I would like to thank the Wabash Chemistry department for creating the internship programs they have, as the accessibility of student research provided to us is unrivaled at other institutions. As well I would like to thank my lab partners, Eric Green ’24 and Alex Litts ‘24 who were instrumental in our lab’s great successes this summer. Finally, I would like to thank Dr. Paul Schmitt for making this summer possible. His leadership and genuine passion for the research at hand were vital to creating a productive and fun working environment.
Michael High ’23 — I’d like to thank the generous donors for making possible the incredible internship I was able to experience this summer. I worked as a research intern for the French Department at Wabash College under Dr. Karen Quandt, on a digital humanities research project in French environmental literature. I also want to thank Wabash College and especially Dr. Quandt for the chance to grow and develop my skillset through this virtual opportunity.
The work for this digital humanities project was focused in mainly two areas; the research on French environmental literature, and the development of a website which would display the literature and research. The large majority of research on environmental literature has been devoted to North American writings, which is hardly surprising considering the large environmentalist movements in North America. Because of this, environmental literature from other areas and cultures can often be overlooked. The aim our project is to bring French environmental literature into focus, in a meaningful and efficient manner. A website offers a user more tools to explore the literature and find a deeper understanding.
Caleb Powell ’22 — This Summer I worked with the Physics Department doing research modeling the growth of “underwater icicles” known as Brinicles. This research gave me the opportunity to not only grow my knowledge in Physics, but also develop important skills in computer science through the use of the Python programming language. I am very thankful to Wabash College for funding this experience and especially thankful to Dr. Nathan Tompkins for providing me guidance this summer.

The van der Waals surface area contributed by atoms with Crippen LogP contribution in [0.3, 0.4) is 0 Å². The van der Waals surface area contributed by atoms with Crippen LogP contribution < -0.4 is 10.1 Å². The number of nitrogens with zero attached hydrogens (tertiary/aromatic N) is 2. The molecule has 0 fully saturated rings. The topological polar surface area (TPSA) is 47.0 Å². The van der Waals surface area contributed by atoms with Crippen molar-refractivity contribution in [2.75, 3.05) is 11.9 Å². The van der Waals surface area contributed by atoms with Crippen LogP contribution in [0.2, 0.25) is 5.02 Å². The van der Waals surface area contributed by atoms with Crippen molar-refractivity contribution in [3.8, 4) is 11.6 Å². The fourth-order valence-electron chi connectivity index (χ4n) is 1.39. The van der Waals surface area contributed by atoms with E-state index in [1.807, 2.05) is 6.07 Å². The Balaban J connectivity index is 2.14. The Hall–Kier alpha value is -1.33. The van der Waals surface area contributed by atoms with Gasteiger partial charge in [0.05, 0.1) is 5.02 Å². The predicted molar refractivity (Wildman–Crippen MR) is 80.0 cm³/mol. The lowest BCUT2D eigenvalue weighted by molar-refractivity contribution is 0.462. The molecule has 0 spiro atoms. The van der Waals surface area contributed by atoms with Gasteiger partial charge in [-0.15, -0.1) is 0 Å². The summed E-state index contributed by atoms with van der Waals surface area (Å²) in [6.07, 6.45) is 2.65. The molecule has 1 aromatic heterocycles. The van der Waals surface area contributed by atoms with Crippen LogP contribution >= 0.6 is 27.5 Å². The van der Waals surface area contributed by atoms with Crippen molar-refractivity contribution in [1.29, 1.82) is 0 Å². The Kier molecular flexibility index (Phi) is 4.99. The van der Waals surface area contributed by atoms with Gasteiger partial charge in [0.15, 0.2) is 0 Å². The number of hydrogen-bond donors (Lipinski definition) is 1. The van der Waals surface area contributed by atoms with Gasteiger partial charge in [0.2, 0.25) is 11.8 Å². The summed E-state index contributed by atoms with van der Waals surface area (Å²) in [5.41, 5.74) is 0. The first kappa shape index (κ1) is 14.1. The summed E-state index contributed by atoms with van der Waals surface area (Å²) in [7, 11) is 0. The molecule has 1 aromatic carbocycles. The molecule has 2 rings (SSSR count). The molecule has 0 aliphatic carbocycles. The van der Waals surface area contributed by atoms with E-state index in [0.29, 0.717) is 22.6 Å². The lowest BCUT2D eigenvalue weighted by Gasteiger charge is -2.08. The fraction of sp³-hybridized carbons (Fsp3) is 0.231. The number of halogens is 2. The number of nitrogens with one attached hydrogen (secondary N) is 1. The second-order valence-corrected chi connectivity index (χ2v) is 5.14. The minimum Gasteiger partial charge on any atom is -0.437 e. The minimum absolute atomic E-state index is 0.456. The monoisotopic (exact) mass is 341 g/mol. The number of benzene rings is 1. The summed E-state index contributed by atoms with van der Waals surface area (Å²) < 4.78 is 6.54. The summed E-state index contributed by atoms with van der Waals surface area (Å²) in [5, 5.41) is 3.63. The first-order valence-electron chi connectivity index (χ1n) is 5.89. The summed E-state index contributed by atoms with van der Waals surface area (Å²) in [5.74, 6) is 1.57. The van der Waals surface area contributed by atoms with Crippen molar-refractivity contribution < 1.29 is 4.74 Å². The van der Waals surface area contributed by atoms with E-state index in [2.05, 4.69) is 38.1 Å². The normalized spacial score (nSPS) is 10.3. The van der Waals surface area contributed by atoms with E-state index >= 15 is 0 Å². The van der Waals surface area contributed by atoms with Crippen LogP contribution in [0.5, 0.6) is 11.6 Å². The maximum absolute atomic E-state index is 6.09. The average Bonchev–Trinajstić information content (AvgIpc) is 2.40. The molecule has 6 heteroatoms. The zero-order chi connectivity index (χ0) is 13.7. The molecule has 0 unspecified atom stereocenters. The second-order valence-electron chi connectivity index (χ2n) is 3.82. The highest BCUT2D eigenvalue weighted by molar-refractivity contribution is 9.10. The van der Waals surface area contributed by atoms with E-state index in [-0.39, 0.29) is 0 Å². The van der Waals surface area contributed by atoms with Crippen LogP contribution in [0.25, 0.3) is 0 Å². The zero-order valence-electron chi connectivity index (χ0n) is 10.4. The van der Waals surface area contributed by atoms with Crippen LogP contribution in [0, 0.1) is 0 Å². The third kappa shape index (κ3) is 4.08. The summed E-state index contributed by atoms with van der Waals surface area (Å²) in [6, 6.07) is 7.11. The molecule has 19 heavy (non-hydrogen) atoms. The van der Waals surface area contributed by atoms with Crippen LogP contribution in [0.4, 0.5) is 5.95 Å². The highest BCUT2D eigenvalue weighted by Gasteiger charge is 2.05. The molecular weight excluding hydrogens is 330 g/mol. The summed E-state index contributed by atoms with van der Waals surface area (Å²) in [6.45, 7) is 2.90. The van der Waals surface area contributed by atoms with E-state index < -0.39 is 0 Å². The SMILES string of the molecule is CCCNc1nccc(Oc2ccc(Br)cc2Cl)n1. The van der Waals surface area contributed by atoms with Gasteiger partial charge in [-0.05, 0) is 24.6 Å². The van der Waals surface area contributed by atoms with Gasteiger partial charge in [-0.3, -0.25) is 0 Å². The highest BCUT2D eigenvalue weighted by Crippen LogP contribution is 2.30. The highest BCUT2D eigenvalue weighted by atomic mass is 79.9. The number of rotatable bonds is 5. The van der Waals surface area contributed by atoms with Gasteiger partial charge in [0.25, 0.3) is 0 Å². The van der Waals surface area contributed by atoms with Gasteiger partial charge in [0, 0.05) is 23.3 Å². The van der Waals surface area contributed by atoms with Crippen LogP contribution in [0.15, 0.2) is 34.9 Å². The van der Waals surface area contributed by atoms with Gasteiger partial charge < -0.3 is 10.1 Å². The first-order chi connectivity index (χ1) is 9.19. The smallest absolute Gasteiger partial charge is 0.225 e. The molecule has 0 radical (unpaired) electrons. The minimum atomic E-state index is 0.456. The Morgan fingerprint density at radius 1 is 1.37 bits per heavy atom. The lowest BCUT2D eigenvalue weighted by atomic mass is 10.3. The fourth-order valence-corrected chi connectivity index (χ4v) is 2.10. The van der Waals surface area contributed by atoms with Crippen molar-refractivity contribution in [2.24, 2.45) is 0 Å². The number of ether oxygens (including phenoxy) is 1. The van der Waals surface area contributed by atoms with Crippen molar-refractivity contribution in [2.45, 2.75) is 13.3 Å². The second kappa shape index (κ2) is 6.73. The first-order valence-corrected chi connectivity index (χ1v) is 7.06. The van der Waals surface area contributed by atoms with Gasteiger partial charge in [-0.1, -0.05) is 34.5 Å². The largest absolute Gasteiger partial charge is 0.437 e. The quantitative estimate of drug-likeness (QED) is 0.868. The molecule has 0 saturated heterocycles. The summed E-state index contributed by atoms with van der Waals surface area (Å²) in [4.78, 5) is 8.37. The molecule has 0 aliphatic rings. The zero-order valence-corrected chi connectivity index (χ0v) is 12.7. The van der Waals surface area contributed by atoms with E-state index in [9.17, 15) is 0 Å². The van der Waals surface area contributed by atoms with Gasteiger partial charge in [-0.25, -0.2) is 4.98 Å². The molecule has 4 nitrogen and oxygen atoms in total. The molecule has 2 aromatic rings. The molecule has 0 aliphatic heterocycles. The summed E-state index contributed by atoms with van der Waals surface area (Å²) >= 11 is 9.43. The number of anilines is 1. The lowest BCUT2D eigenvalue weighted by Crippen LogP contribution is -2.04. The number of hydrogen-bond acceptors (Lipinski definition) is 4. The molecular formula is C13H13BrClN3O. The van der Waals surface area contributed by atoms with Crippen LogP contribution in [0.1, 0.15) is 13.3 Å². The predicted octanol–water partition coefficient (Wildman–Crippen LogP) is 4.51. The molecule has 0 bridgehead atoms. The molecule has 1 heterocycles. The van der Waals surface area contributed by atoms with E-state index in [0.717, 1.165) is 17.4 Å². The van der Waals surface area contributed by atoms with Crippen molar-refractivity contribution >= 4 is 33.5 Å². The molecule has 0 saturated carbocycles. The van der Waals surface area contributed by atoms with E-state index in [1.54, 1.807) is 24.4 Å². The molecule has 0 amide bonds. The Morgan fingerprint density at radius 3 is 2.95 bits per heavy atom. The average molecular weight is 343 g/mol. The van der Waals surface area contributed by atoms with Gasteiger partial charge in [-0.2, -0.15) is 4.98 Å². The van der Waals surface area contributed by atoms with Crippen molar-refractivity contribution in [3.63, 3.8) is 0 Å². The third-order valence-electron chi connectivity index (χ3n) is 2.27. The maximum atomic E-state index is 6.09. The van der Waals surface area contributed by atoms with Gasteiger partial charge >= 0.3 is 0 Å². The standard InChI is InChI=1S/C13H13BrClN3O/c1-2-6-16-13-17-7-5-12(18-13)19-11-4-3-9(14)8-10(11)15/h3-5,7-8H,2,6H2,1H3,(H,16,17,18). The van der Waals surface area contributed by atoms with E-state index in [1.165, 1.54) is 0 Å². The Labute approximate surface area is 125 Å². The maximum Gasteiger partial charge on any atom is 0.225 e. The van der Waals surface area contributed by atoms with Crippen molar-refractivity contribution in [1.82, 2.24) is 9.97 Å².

Brinicles, which were first discovered in the 1960’s, are downward-growing hollow tubes of ice that form when extremely cold and salty water (Brine) descend beneath developing sea ice, freezing the water surrounding it. Although we have known about their existence since the 60’s, the formation of a brinicle was first filmed in 2011. Our goal in this internship was to be the first to model this growth using point models in python. Despite our internship only being 6 weeks long, we achieved great results that match experimental growth research done in recent years.
Although my internship was classified as remote, I had the opportunity to work on campus and practice my presentation skills with the Math Department research interns as well this summer. I am very thankful to have this opportunity to be productive and advance my knowledge this summer.
Alex Naylor ’24 — My Name’s Alex Naylor and this summer I was given the amazing opportunity to work under Professor Gunther to aid in her research in color vision with my Colleague Isaac Temores. In our internship the main goal was to test subjects in a variety of different conditions varying in the stimulus and the background noise. Our tests looked to see if gratings (processed in the cortex) better reveal the non-cardinal mechanisms that Professor Gunther hypotheses are in the cortex. My internship consisted of three main facets. The first being taking the tests themselves and collecting my personal data. The second, running tests on both Isaac and other summer interns and the third conducting research to better understand the visual system as a whole specifically in color perception.
Throughout the internship we reviewed articles concerning our topics broadening our understanding as well as discussing ethics with the other Psych interns. Each day was a new learning experience giving me many new skills I will be able to use in further studies. Toward the end of the research Isaac and I began prep work for the Optical Society of America conference in Seattle this Fall by creating our poster and writing the abstract that will be used on the conference’s website.